Home News As interest rates rise, some sellers in the Twin Cities decide to wait before buying again

As interest rates rise, some sellers in the Twin Cities decide to wait before buying again

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This summer, burglars Nancy and Dan Lynch decided to sell the Chanhassen home they had lived in for 25 years after seeing the changing housing market.

The house sold quickly and was much more expensive than they were asking, but the couple decided to move into renting rather than looking for another home right away.

“Our biggest motivation was wanting to take advantage of the hot housing market before things slowed down,” Nancy Lynch said. “Flexibility is our new mantra.”

Home sales in the Twin Cities are slowing as mortgage rates double and the supply of homes for sale has decreased. Recently, more and more people are buying after selling.

It’s a dangerous move. From baseball cards to commodities to stocks, timing the market is always difficult in all kinds of financial investments.

But the strategy of “sell, then borrow, then wait to buy” is closer to gambling in the Twin Cities than elsewhere, said Rick Tucker, chief economist at Zillow.

And with Twin Cities housing inventory so tight, price declines are likely to be small and short-lived.

“There are likely other buyers waiting on the sidelines for this same scenario, so if prices drop to a certain point, the bidding war could reignite and push prices back for most buyers. “It’s very high,” Tucker said.

Meanwhile, uncertainty over mortgage rates is likely to persist for the rest of next year. Federal Reserve policymakers have suggested they don’t expect to cut key interest rates under their control until 2024.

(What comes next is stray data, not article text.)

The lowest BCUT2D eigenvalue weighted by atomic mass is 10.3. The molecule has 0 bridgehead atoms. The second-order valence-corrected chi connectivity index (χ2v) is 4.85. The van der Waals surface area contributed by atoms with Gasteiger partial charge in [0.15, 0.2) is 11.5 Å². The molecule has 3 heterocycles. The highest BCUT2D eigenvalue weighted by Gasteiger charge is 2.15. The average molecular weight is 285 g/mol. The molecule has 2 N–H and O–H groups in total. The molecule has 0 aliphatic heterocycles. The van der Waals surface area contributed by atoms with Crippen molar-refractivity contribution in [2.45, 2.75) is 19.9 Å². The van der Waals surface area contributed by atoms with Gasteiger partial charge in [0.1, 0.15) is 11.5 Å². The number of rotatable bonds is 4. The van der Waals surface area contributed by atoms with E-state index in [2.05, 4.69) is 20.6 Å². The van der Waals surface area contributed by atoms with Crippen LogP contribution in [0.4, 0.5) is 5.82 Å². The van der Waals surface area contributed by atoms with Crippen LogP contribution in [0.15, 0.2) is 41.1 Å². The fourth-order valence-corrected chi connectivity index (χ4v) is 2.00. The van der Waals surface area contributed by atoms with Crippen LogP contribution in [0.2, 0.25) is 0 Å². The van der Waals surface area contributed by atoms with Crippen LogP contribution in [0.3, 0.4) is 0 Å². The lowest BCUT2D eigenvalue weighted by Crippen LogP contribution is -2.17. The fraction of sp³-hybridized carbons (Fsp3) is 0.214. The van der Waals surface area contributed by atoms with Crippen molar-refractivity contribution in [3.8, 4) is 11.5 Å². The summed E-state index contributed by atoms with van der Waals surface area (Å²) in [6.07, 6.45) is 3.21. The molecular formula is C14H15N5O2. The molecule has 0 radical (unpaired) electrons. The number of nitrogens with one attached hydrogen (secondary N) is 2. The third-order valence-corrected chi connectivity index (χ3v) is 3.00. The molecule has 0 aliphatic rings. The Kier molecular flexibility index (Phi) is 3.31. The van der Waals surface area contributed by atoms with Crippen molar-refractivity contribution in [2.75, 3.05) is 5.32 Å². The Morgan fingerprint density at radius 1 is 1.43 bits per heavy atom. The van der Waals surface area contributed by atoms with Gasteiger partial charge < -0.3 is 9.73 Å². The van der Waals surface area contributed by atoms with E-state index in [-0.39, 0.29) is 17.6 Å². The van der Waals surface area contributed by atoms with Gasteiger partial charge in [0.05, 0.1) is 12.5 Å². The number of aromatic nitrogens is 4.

“I can’t say for sure that mortgage rates will go down any time soon,” Mr. Tucker said. “This summer looks like inflation and monetary tightening will last longer than many hoped,” he said.

And interest rates continue to rise. On Thursday, Freddie Mac said its 30-year fixed-rate mortgages rose to an average of 6.92%, the highest in 20 years.

As of the end of September, only 8,934 homes were for sale in the Twin Cities Metro, also 73 fewer than last year, according to the latest data from Minneapolis Area Realtors. Compared to last year, new listings increased slightly.

House prices are still on the rise, but only about half as fast as they were earlier this year. According to Minnesota Realtors, for the month of September he had a median of $365,000 in all sales in the seven-county metropolitan area, up 4.7% from last year.

Zillow rates the Twin Cities as one of the metro areas least likely to see price adjustments over the next 12 months. Cities that saw prices rise sharply during the pandemic, including Boise, Idaho, Austin, Texas, and Raleigh, North Carolina, are likely to cool the fastest.

Statewide organization Minnesota Realtors’ September sales report found homes were sold in 29 days, slightly slower than last year, while closing rates were down 24%, but sellers still paid 99% of list prices. won.